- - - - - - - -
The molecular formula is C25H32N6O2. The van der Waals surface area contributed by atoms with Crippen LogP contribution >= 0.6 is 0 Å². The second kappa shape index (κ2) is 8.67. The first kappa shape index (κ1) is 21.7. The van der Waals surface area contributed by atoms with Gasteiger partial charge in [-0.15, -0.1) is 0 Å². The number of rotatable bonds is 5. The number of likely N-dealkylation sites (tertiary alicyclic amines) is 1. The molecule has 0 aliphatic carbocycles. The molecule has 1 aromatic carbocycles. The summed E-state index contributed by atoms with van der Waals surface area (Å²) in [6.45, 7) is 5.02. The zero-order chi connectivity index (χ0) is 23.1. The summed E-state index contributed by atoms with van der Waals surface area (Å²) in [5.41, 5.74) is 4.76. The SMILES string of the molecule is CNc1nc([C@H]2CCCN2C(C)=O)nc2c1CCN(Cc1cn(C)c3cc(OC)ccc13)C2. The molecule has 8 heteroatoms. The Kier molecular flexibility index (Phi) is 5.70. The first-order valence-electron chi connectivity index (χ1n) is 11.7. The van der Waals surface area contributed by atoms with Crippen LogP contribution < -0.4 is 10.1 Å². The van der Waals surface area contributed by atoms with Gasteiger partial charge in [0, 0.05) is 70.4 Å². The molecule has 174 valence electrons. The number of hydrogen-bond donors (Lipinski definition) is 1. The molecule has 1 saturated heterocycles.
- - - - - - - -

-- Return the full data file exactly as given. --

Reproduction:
The molecular formula is C25H32N6O2. The van der Waals surface area contributed by atoms with Crippen LogP contribution >= 0.6 is 0 Å². The second kappa shape index (κ2) is 8.67. The first kappa shape index (κ1) is 21.7. The van der Waals surface area contributed by atoms with Gasteiger partial charge in [-0.15, -0.1) is 0 Å². The number of rotatable bonds is 5. The number of likely N-dealkylation sites (tertiary alicyclic amines) is 1. The molecule has 0 aliphatic carbocycles. The molecule has 1 aromatic carbocycles. The summed E-state index contributed by atoms with van der Waals surface area (Å²) in [6.45, 7) is 5.02. The zero-order chi connectivity index (χ0) is 23.1. The summed E-state index contributed by atoms with van der Waals surface area (Å²) in [5.41, 5.74) is 4.76. The SMILES string of the molecule is CNc1nc([C@H]2CCCN2C(C)=O)nc2c1CCN(Cc1cn(C)c3cc(OC)ccc13)C2. The molecule has 8 heteroatoms. The Kier molecular flexibility index (Phi) is 5.70. The first-order valence-electron chi connectivity index (χ1n) is 11.7. The van der Waals surface area contributed by atoms with Crippen LogP contribution < -0.4 is 10.1 Å². The van der Waals surface area contributed by atoms with Gasteiger partial charge in [0, 0.05) is 70.4 Å². The molecule has 174 valence electrons. The number of hydrogen-bond donors (Lipinski definition) is 1. The molecule has 1 saturated heterocycles.